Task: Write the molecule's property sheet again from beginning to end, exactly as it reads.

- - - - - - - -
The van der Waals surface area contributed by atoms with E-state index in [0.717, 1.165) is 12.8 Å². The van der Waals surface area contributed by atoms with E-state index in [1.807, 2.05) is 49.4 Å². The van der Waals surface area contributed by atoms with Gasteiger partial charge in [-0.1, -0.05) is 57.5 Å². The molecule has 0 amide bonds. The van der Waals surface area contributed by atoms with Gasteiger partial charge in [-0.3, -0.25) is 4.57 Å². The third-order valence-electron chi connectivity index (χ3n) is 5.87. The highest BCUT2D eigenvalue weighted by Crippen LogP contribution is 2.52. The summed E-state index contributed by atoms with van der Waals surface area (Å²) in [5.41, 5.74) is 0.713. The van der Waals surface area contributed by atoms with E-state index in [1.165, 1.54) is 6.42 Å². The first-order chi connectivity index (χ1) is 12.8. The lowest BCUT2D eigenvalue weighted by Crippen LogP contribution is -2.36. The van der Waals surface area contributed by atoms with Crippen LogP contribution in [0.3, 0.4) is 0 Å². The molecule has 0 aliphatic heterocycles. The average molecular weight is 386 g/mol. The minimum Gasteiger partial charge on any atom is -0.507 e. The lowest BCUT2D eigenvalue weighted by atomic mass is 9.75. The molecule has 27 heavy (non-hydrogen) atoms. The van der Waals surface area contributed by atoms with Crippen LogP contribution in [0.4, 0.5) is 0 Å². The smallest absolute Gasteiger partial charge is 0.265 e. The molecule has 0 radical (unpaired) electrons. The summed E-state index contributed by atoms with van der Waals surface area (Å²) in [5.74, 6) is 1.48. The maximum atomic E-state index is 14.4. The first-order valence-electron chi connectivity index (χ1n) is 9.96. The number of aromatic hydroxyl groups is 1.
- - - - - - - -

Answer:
The van der Waals surface area contributed by atoms with E-state index in [0.717, 1.165) is 12.8 Å². The van der Waals surface area contributed by atoms with E-state index in [1.807, 2.05) is 49.4 Å². The van der Waals surface area contributed by atoms with Gasteiger partial charge in [-0.1, -0.05) is 57.5 Å². The molecule has 0 amide bonds. The van der Waals surface area contributed by atoms with Gasteiger partial charge in [-0.3, -0.25) is 4.57 Å². The third-order valence-electron chi connectivity index (χ3n) is 5.87. The highest BCUT2D eigenvalue weighted by Crippen LogP contribution is 2.52. The summed E-state index contributed by atoms with van der Waals surface area (Å²) in [5.41, 5.74) is 0.713. The van der Waals surface area contributed by atoms with E-state index in [1.165, 1.54) is 6.42 Å². The first-order chi connectivity index (χ1) is 12.8. The lowest BCUT2D eigenvalue weighted by Crippen LogP contribution is -2.36. The van der Waals surface area contributed by atoms with Crippen LogP contribution in [0.3, 0.4) is 0 Å². The molecule has 0 aliphatic heterocycles. The average molecular weight is 386 g/mol. The minimum Gasteiger partial charge on any atom is -0.507 e. The lowest BCUT2D eigenvalue weighted by atomic mass is 9.75. The molecule has 27 heavy (non-hydrogen) atoms. The van der Waals surface area contributed by atoms with Crippen LogP contribution in [0.4, 0.5) is 0 Å². The smallest absolute Gasteiger partial charge is 0.265 e. The molecule has 0 radical (unpaired) electrons. The summed E-state index contributed by atoms with van der Waals surface area (Å²) in [5.74, 6) is 1.48. The maximum atomic E-state index is 14.4. The first-order valence-electron chi connectivity index (χ1n) is 9.96. The number of aromatic hydroxyl groups is 1.